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  • NAT (Network Address Translation)

    NAT (Network Address Translation) is a technique for preserving scarce Internet IP addresses.

    Why NAT?

    The current Internet uses IP addresses in the form xxx.xxx.xxx.xxx. A sample IP address might be

    Because of the way these IP addresses are allocated, there started to be a shortage of available IP addresses.

    The current IP (Internet Protocol) revision in use on the Internet is IPv4. IPv6 is largely a response to this potential IP address shortage.

    Unfortunately, IPv6 is going to take decades to implement. A much quicker fix was needed, and that fix was NAT.

    Private Address Space for NAT

    To conserve IP address space, networks that are not directly connected to the Internet are often given private address space.

    Private address space are ranges of IP address that cannot be routed over the Internet.

    Private address space is often called “RFC 1918” space, because private address space is defined in RFC 1918 – Address Allocation for Private Internets.

    RFC 1918 defines three sets of private address space:

    Start End Network Size /8 /12 /16

    The use of private address space conserves IP addresses because any person or company can use the same private address space repeatedly.

    If someone has a 10.0.0.x network in his/her house, IBM has a 10.0.0.x network, HP has a 10.0.0.x network, and Apple has a 10.0.0.x network, they are all using the same range of IP addresses.

    The limitation is that private address space is non-routable. This means that any computer on these private IP addresses cannot (directly) connect to the Internet.

    Network Address Translation to the Rescue!

    The solution to work around this limitation is NAT (Network Address Translation).

    A NAT device, usually a firewall or a router, is placed between the private network and the Internet.

    When computers on the private network want to communicate on the Internet, the NAT device quickly and silently modifies the packets they send to have a normal IP address.

    When systems on the Internet send reply packets, the NAT device routes those reply packets back to the correct system on the private network.

    In this way, hundreds or thousands of computers on the private network can share just one IP address on the public Internet.

    For example, someone might have 250 computers on the 192.168.1.x network and one firewall providing NAT services on the IP address Any time one of the hosts communicates across the Internet, the NAT firewall changes the packets’ IP address to When reply packets come from the Internet, the NAT firewall sorts them out and sends them to the correct internal host.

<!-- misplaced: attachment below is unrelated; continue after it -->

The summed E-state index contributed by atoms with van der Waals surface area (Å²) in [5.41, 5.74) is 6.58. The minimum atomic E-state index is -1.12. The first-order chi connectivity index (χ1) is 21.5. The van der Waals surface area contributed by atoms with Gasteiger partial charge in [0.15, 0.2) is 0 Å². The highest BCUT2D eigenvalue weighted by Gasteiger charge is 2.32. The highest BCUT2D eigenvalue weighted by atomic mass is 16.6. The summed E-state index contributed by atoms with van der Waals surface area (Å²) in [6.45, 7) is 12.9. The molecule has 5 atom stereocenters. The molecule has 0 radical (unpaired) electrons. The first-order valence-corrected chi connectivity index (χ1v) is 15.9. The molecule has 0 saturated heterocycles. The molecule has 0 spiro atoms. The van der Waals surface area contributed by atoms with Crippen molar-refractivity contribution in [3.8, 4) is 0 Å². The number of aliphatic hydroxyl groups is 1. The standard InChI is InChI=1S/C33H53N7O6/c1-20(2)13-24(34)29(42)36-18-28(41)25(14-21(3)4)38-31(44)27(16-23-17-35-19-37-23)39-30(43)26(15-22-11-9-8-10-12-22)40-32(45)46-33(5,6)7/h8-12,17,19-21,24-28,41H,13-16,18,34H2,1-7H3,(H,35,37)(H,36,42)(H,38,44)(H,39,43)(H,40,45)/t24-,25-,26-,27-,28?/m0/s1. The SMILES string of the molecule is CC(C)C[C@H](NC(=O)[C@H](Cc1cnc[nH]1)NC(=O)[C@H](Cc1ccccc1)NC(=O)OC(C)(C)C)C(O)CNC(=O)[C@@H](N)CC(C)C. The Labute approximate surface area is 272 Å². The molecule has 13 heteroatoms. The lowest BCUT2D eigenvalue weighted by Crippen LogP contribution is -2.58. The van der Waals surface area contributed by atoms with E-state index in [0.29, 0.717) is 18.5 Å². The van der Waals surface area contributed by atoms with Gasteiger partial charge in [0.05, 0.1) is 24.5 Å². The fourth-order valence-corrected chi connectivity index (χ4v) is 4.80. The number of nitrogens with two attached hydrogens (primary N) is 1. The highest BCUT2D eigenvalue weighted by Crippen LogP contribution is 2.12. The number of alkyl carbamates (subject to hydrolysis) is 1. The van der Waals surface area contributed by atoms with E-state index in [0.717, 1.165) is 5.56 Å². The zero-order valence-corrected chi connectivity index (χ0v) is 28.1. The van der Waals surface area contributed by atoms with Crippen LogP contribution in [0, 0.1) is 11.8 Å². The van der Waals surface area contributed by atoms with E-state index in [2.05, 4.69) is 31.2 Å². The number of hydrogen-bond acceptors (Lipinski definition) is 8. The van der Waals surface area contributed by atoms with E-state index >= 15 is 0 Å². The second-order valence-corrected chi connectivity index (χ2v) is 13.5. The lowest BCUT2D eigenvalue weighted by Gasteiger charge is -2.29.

With NAT, all outgoing packets are forwarded to the NAT server. At the NAT server, the source address of these outgoing packets are modified, and then forwarded to the Internet. All incoming packets are transmitted to the NAT server. At the NAT server, the addresses of the packets are changed to internal IP addresses, and are then returned to the source which sent the packet.

    The computer that has NAT installed can be configured as either of the following:

    • Network address translator server.
    • A basic Dynamic Host Configuration Protocol (DHCP) server
    • A Domain Name System (DNS) proxy.
    • A Windows Internet Name Service (WINS) proxy.

    In Routing and Remote Access Service (RRAS), NAT can be used to provide basic Internet connectivity for small offices or home offices. NAT also offers a number of security features which can be used to secure the network resources on your private network. In addition, DNS queries can be sent to a DNS server defined in NAT. NAT also supports a DHCP-compatible IP configuration.

    Types of NAT

    The type of NAT just described is called One-to-Many NAT. This is because many hosts share one IP address.

    It is also possible to implement One-to-One NAT. This is where a host with a private IP address is given a dedicated public IP address in the NAT device. One-to-One NAT is used to support some poorly designed protocols that do not work well over NAT.

    How NAT Works

    When a computer running NAT receives a packet from an internal client, it replaces the packet header and translates the client’s port number and internal IP address to its own port number and external IP address. It then sends the packet to the destination host on the Internet and keeps track of the mapping information in a table, so that it can route the reply to the appropriate client computer. When the computer running NAT receives a reply from the Internet host, it again replaces the packet header and sends the packet to the client. Both the client computer and the Internet host appear to be communicating directly with each other.

    For example, a client computer with the IP address wants to contact a Web server with the IP address The client is configured to use as the default gateway, which is the internal IP address of the computer running NAT. The external IP address of the computer running NAT is In this example, the NAT process occurs as follows: